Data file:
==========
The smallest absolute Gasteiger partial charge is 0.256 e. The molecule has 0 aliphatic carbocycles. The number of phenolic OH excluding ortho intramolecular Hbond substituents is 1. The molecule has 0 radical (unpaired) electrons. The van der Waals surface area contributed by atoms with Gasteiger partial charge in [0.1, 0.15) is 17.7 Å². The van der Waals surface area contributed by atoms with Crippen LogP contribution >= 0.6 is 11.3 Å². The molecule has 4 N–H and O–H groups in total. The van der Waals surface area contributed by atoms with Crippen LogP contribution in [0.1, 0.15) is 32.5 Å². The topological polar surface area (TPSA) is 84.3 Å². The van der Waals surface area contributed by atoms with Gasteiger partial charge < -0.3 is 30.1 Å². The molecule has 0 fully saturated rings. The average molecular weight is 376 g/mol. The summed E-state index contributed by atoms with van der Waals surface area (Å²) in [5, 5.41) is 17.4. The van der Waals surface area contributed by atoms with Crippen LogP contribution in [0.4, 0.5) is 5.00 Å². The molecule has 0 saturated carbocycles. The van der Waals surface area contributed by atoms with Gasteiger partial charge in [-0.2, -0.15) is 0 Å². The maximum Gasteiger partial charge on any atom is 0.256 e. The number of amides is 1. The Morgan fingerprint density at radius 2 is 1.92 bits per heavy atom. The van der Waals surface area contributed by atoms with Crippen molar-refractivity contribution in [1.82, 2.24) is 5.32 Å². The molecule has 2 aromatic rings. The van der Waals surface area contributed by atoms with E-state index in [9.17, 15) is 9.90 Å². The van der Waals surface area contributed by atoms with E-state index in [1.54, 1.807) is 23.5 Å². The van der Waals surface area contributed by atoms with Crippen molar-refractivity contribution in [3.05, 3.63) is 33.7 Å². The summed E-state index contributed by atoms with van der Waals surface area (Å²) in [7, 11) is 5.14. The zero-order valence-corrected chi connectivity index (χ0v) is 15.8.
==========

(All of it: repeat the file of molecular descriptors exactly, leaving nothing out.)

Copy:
The smallest absolute Gasteiger partial charge is 0.256 e. The molecule has 0 aliphatic carbocycles. The number of phenolic OH excluding ortho intramolecular Hbond substituents is 1. The molecule has 0 radical (unpaired) electrons. The van der Waals surface area contributed by atoms with Gasteiger partial charge in [0.1, 0.15) is 17.7 Å². The van der Waals surface area contributed by atoms with Crippen LogP contribution >= 0.6 is 11.3 Å². The molecule has 4 N–H and O–H groups in total. The van der Waals surface area contributed by atoms with Crippen LogP contribution in [0.1, 0.15) is 32.5 Å². The topological polar surface area (TPSA) is 84.3 Å². The van der Waals surface area contributed by atoms with Gasteiger partial charge < -0.3 is 30.1 Å². The molecule has 0 fully saturated rings. The average molecular weight is 376 g/mol. The summed E-state index contributed by atoms with van der Waals surface area (Å²) in [5, 5.41) is 17.4. The van der Waals surface area contributed by atoms with Crippen LogP contribution in [0.4, 0.5) is 5.00 Å². The molecule has 0 saturated carbocycles. The van der Waals surface area contributed by atoms with Gasteiger partial charge in [-0.2, -0.15) is 0 Å². The maximum Gasteiger partial charge on any atom is 0.256 e. The number of amides is 1. The Morgan fingerprint density at radius 2 is 1.92 bits per heavy atom. The van der Waals surface area contributed by atoms with Crippen molar-refractivity contribution in [1.82, 2.24) is 5.32 Å². The molecule has 2 aromatic rings. The van der Waals surface area contributed by atoms with E-state index in [9.17, 15) is 9.90 Å². The van der Waals surface area contributed by atoms with E-state index in [1.54, 1.807) is 23.5 Å². The van der Waals surface area contributed by atoms with Crippen molar-refractivity contribution in [3.05, 3.63) is 33.7 Å². The summed E-state index contributed by atoms with van der Waals surface area (Å²) in [7, 11) is 5.14. The zero-order valence-corrected chi connectivity index (χ0v) is 15.8.